These words made it quite clear that it there's an intent to codify stupidity within IBM Storage UK. He said simplify, but this is me, and I don’t like lies and obfuscation. What he actually meant is “collapse the offerings, and then make some patently ridiculous and arguably false statements to the press.” The word choices he made were exceptionally poor, but the choices made in "collapsing" are far worse. 
And here comes the hatemail because me, Mister I-Love-SVC and I-Love-DS8K is calling IBM Storage “stupid” and “ridiculous” and thus I must now be a shill for $MostHatedVendor or whatever. Except I’m STILL not employed or representing anybody but myself. Seriously, if I was shilling, I would have built myself a Dragon 20w with dual 5970’s. Or I would have at least put 16GB in my ESXi box instead of 8GB.

Anyways, let’s be honest and start with the good. I like honest, and I like good. Who doesn’t? SONAS – forget IBM’s acronym of Scale-Out NAS. I demand they change the acronym to Seriously Ossum NAS. It’s a brilliant design in its overall simplicity, combined with absolutely ridiculous density. If anyone’s going to get this right, it’s not Sun – I mean Oracle, it’s going to be IBM. They have the budget and resources. And SONAS delivers, if the order is NAS. I am a little dubious of some aspects of SONAS, but these are software issues and not hardware issues. Software issues should be able to be fixed without needing to forklift the hardware.
What software issues am I concerned about? SONAS is going up against not just Oracle, but NetApp, EMC, HP, Dell and so on inevitably. In that regard, it’s lacking in the snapshot to application integration NetApp and others have. At the price points IBM’s talking on SONAS? Integrating with applications for snapshots is pretty much expected. There are a lot of other software integration and capability questions that IBM has so far left unanswered (without NDA,) so it’s very much a wait and see. The hardware has the potential, it’s up to the software to execute. But at least they’ve solved the back end portion already with GPFS.

The good while being less than brilliant; “VDS.” This ‘offering’ is almost insulting to the capabilities of the IBM SVC. The VDS product cripples the SVC by chaining it to IBM’s low and midrange storage, the DS3k and DS5k. Look, you’re not likely to sell any business who’s had a DS5k another DS5k. The architecture is positively ancient, and is still incapable of anything beyond the most basic of maintenance being performed online. Any firmware maintenance absolutely requires hours of downtime. The DS3k doesn’t even attempt to fake online maintenance capabilities – it just can’t, and it’s not meant to.
But this is a channel play. Why? Beats me – IBM could certainly use more solutions as opposed to just products. My opinion is that it would be a lot smarter to keep VDS close to the chest, and offer it with DS3k, DS5k and DS8k. Seriously folks, the DS3k and DS5k can produce great performance numbers, but they have not been and will not be true enterprise arrays. You have a minimum 2 hours of downtime per year – that’s minimum, not typical – for mandatory firmware upgrades. Why? DS3k and DS5k require stopping all IO to do controller, ESM and disk firmware. So the SVC’s high availability ends up somewhat wasted here. Only the DS8k is on par with the SVC for high availability while servicing.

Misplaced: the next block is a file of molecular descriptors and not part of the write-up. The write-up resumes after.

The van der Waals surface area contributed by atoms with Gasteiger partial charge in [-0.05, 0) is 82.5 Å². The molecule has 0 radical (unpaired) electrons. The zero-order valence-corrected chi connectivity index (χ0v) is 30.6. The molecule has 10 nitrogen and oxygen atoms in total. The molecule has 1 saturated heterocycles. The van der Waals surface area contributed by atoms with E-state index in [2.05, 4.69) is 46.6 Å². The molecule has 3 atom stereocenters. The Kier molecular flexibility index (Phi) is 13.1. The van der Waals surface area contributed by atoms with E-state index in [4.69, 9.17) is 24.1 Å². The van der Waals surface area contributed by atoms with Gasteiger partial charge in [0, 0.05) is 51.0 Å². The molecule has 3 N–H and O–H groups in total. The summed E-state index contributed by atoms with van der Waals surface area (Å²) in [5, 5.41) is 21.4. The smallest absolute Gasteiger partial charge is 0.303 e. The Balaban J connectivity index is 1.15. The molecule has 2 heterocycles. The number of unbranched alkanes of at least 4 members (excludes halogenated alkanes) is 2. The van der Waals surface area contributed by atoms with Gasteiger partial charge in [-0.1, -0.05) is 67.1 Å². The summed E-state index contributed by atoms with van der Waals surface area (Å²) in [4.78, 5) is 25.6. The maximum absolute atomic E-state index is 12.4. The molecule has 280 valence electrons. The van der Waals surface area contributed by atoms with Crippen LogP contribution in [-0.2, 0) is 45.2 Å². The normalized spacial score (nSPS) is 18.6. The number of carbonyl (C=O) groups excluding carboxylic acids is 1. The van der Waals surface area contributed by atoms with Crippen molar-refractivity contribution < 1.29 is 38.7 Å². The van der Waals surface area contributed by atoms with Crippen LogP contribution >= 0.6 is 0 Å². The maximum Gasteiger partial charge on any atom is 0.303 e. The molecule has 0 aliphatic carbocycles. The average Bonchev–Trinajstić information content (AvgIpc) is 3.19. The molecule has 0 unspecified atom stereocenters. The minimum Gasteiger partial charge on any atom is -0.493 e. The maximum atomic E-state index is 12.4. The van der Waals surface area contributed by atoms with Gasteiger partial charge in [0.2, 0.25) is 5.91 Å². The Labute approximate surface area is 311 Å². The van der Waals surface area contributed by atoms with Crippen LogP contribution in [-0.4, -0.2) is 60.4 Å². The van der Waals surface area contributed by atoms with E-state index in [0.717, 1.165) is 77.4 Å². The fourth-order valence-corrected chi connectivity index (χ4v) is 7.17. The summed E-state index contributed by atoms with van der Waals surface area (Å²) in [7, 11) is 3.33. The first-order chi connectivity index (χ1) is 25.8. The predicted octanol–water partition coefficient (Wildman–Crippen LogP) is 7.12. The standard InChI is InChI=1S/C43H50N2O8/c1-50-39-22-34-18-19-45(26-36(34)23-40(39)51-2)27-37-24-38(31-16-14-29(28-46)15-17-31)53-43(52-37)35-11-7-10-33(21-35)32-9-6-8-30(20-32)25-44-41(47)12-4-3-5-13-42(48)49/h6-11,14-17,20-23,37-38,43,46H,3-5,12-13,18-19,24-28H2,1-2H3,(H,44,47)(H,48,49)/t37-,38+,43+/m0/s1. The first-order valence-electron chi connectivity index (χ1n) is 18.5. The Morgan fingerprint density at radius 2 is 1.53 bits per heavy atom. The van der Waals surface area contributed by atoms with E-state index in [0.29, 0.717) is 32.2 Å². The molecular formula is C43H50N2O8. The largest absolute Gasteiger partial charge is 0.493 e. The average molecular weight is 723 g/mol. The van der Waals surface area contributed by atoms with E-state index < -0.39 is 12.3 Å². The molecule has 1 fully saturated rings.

And the patently ridiculous and arguably false, otherwise known as codifying stupidity. I’m going to give you a quote, and you’re not going to believe it, but it’s a very real quote.
"XIV can reach up quite a long way and run parallel to the DS8000.” –Steve Legg, IBM UK Storage CTO
Yes, that’s Steve Legg of IBM UK saying that the XIV is the equal to the DS8000. Now Steve, the horse is out of the barn, and you can damn well believe I’m going to call IBM out on this load of manure. That statement has absolutely no basis in fact by IBM's own published case studies and reference sites, and even a cursory review of specifications between the two arrays reveal it to be obviously disingenuous at best.
But let’s have a refresher of those spec sheet contents, shall we?

XIV is comprised of 15 modules totaling 180 1TB 7200RPM SATA disks with 120GB of cache and over 7kAVA of power draw at idle and a peak of 8.5kAVA at 29000BTU/hr. The only RAID type is mirroring, reducing actual capacity to 79TB before snapshot – this is also the maximum capacity of the XIV, 79TB – it is not possible to span frames except to mirror them. You cannot grow past 79TB and there is no intent to move to 2TB disks in the next generation XIV hardware. Disk interface is 12xSATA over Gigabit Ethernet, changing to SATA over InfiniBand in the next hardware release (forklift upgrade required.) Protocols spoken are Fiber Channel 1/2/4Gbit and iSCSI over Gigabit Ethernet with a maximum number of 24 FC ports and 6 iSCSI ports, with host ports removed for Mirroring HA (the only HA method available.) Major component maintenance is limited and customers may perform absolutely no service on XIV whatsoever. And I do mean NONE; even a simple disk replacement must be performed by a specially trained CE. IBM shipped the 1000th XIV in November of 2009.